Understanding and managing unwarranted clinical variation is a significant and costly challenge in today’s value-based health economy.
Every patient is unique, so variation is a natural element in most healthcare delivery. But improving patient outcomes, minimizing medical errors and reducing costs is difficult when hospitals are unable to draw hidden insights from their own data.
Data is the catalyst for eliminating unwarranted clinical variation and is essential to care models based on value. However, the complexity and exponential growth of patient data can be overwhelming to even the most advanced organizations.
Machine learning is helping to overcome these barriers. These applications, which combine algorithms from computational biology and other disciplines, find patterns within billions of data points and help organizations uncover evidence-based insights improving the quality and cost of healthcare.
Since the 1990s, provider organizations have attempted to curb unwarranted variation by developing clinical pathways. A multi-disciplinary team of providers use peer-reviewed literature and patient population data to develop and validate best-practice protocols and guidance for specific conditions, treatments and outcomes.
However, the process is burdened by significant limitations. Pathways often require months or years to research, build and validate. Additionally, today’s clinical pathways are typically one-size-fits-all. Health systems that have the resources to do so often employ their own experts, who review research, pull data, run tables and come to a consensus on the ideal clinical pathway, but are still constrained by the experts’ inability to make sense of billions of data points.
Additionally, after the clinical pathway has been established, hospitals have few resources for tracking the care team’s adherence to the agreed-upon protocol. This alone is enough to derail years of efforts to reduce unwarranted variation.
Machine learning is the evolutionary leap in clinical pathway development and adherence. High-performance machines and algorithms can examine complex continuously growing data elements far faster and capture insights more comprehensively than traditional or homegrown analytics tools—imagine reducing the development of a clinical pathway from months or years to weeks or days.
But the true value of machine learning is enabling provider organizations to leverage patient population data from their own systems of record to develop clinical pathways that are customized to the organization’s processes, demographics and clinicians.
Additionally, machine learning applications empower organizations to precisely track care team adherence, improving communication and organization effectiveness. By guiding clinicians to follow best practices through each step of care delivery, clinical pathways that are rooted in machine learning ensure that all patients receive the same level of high-quality care at the lowest possible cost.
St. Louis-based Mercy, one of the most innovative health systems in the world, used a machine-learning application to recreate and improve upon a clinical pathway for total knee replacement surgery.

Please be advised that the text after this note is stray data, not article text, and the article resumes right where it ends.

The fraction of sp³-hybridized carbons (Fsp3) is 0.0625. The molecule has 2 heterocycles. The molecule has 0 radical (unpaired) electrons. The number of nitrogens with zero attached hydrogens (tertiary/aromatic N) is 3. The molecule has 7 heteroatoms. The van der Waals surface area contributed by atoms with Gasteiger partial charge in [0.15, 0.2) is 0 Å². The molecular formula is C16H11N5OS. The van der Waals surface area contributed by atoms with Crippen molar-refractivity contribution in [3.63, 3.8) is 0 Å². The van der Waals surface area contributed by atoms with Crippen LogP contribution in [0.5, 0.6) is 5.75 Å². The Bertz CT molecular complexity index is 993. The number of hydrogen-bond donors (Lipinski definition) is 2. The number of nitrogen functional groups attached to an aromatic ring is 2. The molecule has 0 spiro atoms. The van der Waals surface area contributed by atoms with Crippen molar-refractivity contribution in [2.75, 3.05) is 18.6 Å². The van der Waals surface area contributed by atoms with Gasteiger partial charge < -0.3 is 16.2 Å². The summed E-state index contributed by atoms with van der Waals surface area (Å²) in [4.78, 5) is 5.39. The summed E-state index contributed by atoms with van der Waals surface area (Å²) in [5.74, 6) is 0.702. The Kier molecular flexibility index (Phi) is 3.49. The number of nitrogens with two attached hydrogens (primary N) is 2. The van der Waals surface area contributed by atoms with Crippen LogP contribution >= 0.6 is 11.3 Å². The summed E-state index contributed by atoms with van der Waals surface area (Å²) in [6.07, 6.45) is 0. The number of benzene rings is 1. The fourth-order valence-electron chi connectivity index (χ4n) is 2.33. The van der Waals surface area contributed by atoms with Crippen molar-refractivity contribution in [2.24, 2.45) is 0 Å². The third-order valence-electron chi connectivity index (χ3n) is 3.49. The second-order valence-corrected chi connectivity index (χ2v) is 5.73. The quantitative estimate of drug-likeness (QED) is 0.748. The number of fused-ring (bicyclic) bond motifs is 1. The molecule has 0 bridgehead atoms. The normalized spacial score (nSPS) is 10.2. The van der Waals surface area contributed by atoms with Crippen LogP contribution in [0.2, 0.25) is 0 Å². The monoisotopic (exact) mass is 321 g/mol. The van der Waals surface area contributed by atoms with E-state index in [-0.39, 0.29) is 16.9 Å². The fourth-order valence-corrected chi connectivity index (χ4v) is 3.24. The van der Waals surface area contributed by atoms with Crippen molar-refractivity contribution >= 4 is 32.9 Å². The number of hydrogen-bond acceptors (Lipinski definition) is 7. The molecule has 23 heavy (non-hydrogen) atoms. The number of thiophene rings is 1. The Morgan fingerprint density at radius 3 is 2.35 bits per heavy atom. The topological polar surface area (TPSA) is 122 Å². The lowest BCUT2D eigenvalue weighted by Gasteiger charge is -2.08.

Drawing from Mercy’s integrated electronic medical record (EMR), the application grouped data from a highly complex series of events related to the procedure and segmented it. It was then possible to adapt other methods from biology and signals processing to the problem of determining optimal way to perform the procedure—which drugs, tests, implants and other processes contribute to that optimal outcome. It also was possible to link predictive machine learning methods like regression or classification to perform real-time pathway editing.
The application revealed that Mercy’s patients naturally divided into clusters or groups with similar outcomes. The primary metric of interest to Mercy as an indicator of high quality was length of stay (LOS). The system highlighted clusters of patients with the shortest LOS and quickly discerned what distinguished this cluster from patients with the longest LOS.
What this analysis revealed was an unforeseen and groundbreaking care pathway for high-quality total knee replacement. The common denominator between all patients with the shortest LOS and best outcomes was administration of pregabalin—a drug generally prescribed for shingles. A group of four physicians had seen something in the medical literature that led them to believe that administering the drug prior to surgery would inhibit postoperative pain, reduce opiate usage and produce faster ambulation. It did.
This innovation was happening in Mercy’s own backyard, and it was undeniably a best practice—the data revealed that each of the best outcomes included administration of this drug.
Using traditional approaches, it is highly unlikely that Mercy would have asked the question, “What if we use a shingles drug to improve total knee replacement?” The superior outcomes of four physicians would have remained hidden in a sea of complex data.
This single procedure was worth more than $1 million per year for Mercy in direct cost savings.
What Mercy’s experience demonstrates is that the most difficult, persistent and complex problems in healthcare can be resolved through data. The key lies in having the right tools to navigate that data’s complexity.
The ability to determine at a glance what differentiates good outcomes from bad outcomes is incredibly powerful—and will transform care delivery.
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